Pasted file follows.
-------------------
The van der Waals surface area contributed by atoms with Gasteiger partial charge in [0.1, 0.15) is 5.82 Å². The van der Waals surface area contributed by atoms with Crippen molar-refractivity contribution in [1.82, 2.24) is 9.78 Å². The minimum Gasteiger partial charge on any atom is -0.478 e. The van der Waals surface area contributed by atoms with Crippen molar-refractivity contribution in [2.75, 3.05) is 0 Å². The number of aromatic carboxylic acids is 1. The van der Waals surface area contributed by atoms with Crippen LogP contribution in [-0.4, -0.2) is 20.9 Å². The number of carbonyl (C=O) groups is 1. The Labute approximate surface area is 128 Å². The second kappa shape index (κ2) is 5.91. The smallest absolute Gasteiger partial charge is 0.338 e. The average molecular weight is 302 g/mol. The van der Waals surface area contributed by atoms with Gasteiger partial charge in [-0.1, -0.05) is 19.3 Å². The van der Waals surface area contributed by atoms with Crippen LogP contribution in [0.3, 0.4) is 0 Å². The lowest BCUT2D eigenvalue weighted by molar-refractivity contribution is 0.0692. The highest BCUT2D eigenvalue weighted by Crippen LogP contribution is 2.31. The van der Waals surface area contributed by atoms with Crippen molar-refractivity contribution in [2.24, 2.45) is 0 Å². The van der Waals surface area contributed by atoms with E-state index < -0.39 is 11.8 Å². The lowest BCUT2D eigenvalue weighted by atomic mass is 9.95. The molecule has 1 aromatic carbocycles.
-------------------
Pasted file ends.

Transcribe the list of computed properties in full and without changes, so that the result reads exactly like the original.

The van der Waals surface area contributed by atoms with Gasteiger partial charge in [0.1, 0.15) is 5.82 Å². The van der Waals surface area contributed by atoms with Crippen molar-refractivity contribution in [1.82, 2.24) is 9.78 Å². The minimum Gasteiger partial charge on any atom is -0.478 e. The van der Waals surface area contributed by atoms with Crippen molar-refractivity contribution in [2.75, 3.05) is 0 Å². The number of aromatic carboxylic acids is 1. The van der Waals surface area contributed by atoms with Crippen LogP contribution in [-0.4, -0.2) is 20.9 Å². The number of carbonyl (C=O) groups is 1. The Labute approximate surface area is 128 Å². The second kappa shape index (κ2) is 5.91. The smallest absolute Gasteiger partial charge is 0.338 e. The average molecular weight is 302 g/mol. The van der Waals surface area contributed by atoms with Gasteiger partial charge in [-0.1, -0.05) is 19.3 Å². The van der Waals surface area contributed by atoms with Crippen LogP contribution in [0.3, 0.4) is 0 Å². The lowest BCUT2D eigenvalue weighted by molar-refractivity contribution is 0.0692. The highest BCUT2D eigenvalue weighted by Crippen LogP contribution is 2.31. The van der Waals surface area contributed by atoms with Crippen molar-refractivity contribution in [2.24, 2.45) is 0 Å². The van der Waals surface area contributed by atoms with E-state index < -0.39 is 11.8 Å². The lowest BCUT2D eigenvalue weighted by atomic mass is 9.95. The molecule has 1 aromatic carbocycles.